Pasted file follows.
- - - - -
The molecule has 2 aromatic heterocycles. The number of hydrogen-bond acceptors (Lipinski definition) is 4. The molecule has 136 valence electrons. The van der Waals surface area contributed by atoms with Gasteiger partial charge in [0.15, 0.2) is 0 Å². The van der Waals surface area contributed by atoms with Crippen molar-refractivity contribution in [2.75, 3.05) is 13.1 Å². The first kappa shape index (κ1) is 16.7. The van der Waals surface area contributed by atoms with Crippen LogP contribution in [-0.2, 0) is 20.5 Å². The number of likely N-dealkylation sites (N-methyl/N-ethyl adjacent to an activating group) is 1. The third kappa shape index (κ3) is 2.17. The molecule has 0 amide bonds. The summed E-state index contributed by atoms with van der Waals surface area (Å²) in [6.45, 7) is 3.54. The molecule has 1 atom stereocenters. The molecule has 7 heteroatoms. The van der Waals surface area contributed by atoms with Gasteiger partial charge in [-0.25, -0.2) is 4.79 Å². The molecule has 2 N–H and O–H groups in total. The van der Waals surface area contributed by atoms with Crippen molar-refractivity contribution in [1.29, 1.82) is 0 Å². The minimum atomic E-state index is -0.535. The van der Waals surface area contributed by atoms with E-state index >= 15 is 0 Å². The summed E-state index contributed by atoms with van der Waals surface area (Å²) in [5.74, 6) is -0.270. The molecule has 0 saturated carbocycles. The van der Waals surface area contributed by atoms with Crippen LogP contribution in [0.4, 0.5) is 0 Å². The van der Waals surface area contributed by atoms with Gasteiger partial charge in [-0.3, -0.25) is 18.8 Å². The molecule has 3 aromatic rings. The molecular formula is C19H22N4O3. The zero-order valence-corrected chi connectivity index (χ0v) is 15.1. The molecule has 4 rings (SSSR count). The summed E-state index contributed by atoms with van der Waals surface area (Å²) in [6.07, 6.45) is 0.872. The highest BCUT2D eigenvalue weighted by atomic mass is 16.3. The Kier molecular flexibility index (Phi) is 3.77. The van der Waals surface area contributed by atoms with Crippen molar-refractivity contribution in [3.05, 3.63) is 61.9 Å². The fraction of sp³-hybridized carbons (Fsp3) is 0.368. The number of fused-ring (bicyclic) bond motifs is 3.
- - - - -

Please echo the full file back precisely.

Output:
The molecule has 2 aromatic heterocycles. The number of hydrogen-bond acceptors (Lipinski definition) is 4. The molecule has 136 valence electrons. The van der Waals surface area contributed by atoms with Gasteiger partial charge in [0.15, 0.2) is 0 Å². The van der Waals surface area contributed by atoms with Crippen molar-refractivity contribution in [2.75, 3.05) is 13.1 Å². The first kappa shape index (κ1) is 16.7. The van der Waals surface area contributed by atoms with Crippen LogP contribution in [-0.2, 0) is 20.5 Å². The number of likely N-dealkylation sites (N-methyl/N-ethyl adjacent to an activating group) is 1. The third kappa shape index (κ3) is 2.17. The molecule has 0 amide bonds. The summed E-state index contributed by atoms with van der Waals surface area (Å²) in [6.45, 7) is 3.54. The molecule has 1 atom stereocenters. The molecule has 7 heteroatoms. The van der Waals surface area contributed by atoms with Gasteiger partial charge in [-0.25, -0.2) is 4.79 Å². The molecule has 2 N–H and O–H groups in total. The van der Waals surface area contributed by atoms with Crippen molar-refractivity contribution in [1.29, 1.82) is 0 Å². The minimum atomic E-state index is -0.535. The van der Waals surface area contributed by atoms with E-state index >= 15 is 0 Å². The summed E-state index contributed by atoms with van der Waals surface area (Å²) in [5.74, 6) is -0.270. The molecule has 0 saturated carbocycles. The van der Waals surface area contributed by atoms with Crippen LogP contribution in [0.4, 0.5) is 0 Å². The van der Waals surface area contributed by atoms with Gasteiger partial charge in [-0.3, -0.25) is 18.8 Å². The molecule has 3 aromatic rings. The molecular formula is C19H22N4O3. The zero-order valence-corrected chi connectivity index (χ0v) is 15.1. The molecule has 4 rings (SSSR count). The summed E-state index contributed by atoms with van der Waals surface area (Å²) in [6.07, 6.45) is 0.872. The highest BCUT2D eigenvalue weighted by atomic mass is 16.3. The Kier molecular flexibility index (Phi) is 3.77. The van der Waals surface area contributed by atoms with Crippen molar-refractivity contribution in [3.05, 3.63) is 61.9 Å². The fraction of sp³-hybridized carbons (Fsp3) is 0.368. The number of fused-ring (bicyclic) bond motifs is 3.